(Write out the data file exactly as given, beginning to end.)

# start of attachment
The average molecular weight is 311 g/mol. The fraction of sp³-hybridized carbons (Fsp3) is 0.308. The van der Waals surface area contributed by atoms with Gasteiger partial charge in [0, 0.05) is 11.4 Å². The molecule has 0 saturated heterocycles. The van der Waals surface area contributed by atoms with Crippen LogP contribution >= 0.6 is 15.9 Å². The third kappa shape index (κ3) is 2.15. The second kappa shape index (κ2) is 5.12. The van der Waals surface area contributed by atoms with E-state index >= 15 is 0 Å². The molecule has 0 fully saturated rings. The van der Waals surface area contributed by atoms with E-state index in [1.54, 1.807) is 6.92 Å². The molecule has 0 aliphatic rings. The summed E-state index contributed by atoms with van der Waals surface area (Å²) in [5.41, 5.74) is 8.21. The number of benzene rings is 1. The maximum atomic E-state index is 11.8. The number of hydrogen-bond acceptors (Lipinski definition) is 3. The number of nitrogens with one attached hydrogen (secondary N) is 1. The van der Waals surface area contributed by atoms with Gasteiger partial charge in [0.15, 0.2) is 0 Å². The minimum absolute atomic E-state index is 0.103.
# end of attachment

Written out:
The average molecular weight is 311 g/mol. The fraction of sp³-hybridized carbons (Fsp3) is 0.308. The van der Waals surface area contributed by atoms with Gasteiger partial charge in [0, 0.05) is 11.4 Å². The molecule has 0 saturated heterocycles. The van der Waals surface area contributed by atoms with Crippen LogP contribution >= 0.6 is 15.9 Å². The third kappa shape index (κ3) is 2.15. The second kappa shape index (κ2) is 5.12. The van der Waals surface area contributed by atoms with E-state index >= 15 is 0 Å². The molecule has 0 fully saturated rings. The van der Waals surface area contributed by atoms with E-state index in [1.54, 1.807) is 6.92 Å². The molecule has 0 aliphatic rings. The summed E-state index contributed by atoms with van der Waals surface area (Å²) in [5.41, 5.74) is 8.21. The number of benzene rings is 1. The maximum atomic E-state index is 11.8. The number of hydrogen-bond acceptors (Lipinski definition) is 3. The number of nitrogens with one attached hydrogen (secondary N) is 1. The van der Waals surface area contributed by atoms with Gasteiger partial charge in [0.15, 0.2) is 0 Å². The minimum absolute atomic E-state index is 0.103.